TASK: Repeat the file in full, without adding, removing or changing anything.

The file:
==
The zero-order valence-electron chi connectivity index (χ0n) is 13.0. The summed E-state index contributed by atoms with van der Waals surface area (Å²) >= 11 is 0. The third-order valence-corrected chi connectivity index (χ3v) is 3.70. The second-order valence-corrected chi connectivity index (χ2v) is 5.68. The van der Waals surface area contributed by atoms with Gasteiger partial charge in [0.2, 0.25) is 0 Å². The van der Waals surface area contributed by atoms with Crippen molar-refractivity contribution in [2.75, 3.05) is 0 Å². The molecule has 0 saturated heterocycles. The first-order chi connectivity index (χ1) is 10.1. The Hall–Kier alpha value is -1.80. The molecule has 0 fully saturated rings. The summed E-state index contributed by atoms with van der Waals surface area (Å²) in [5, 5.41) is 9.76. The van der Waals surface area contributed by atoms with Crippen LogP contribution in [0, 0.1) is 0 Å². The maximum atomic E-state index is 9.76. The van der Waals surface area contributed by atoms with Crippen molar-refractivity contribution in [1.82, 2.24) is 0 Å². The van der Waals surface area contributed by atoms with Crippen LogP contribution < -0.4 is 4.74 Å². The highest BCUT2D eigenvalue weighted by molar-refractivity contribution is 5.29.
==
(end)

The zero-order valence-electron chi connectivity index (χ0n) is 13.0. The summed E-state index contributed by atoms with van der Waals surface area (Å²) >= 11 is 0. The third-order valence-corrected chi connectivity index (χ3v) is 3.70. The second-order valence-corrected chi connectivity index (χ2v) is 5.68. The van der Waals surface area contributed by atoms with Gasteiger partial charge in [0.2, 0.25) is 0 Å². The van der Waals surface area contributed by atoms with Crippen molar-refractivity contribution in [2.75, 3.05) is 0 Å². The molecule has 0 saturated heterocycles. The first-order chi connectivity index (χ1) is 10.1. The Hall–Kier alpha value is -1.80. The molecule has 0 fully saturated rings. The summed E-state index contributed by atoms with van der Waals surface area (Å²) in [5, 5.41) is 9.76. The van der Waals surface area contributed by atoms with Crippen LogP contribution in [0, 0.1) is 0 Å². The maximum atomic E-state index is 9.76. The van der Waals surface area contributed by atoms with Crippen molar-refractivity contribution in [1.82, 2.24) is 0 Å². The van der Waals surface area contributed by atoms with Crippen LogP contribution < -0.4 is 4.74 Å². The highest BCUT2D eigenvalue weighted by molar-refractivity contribution is 5.29.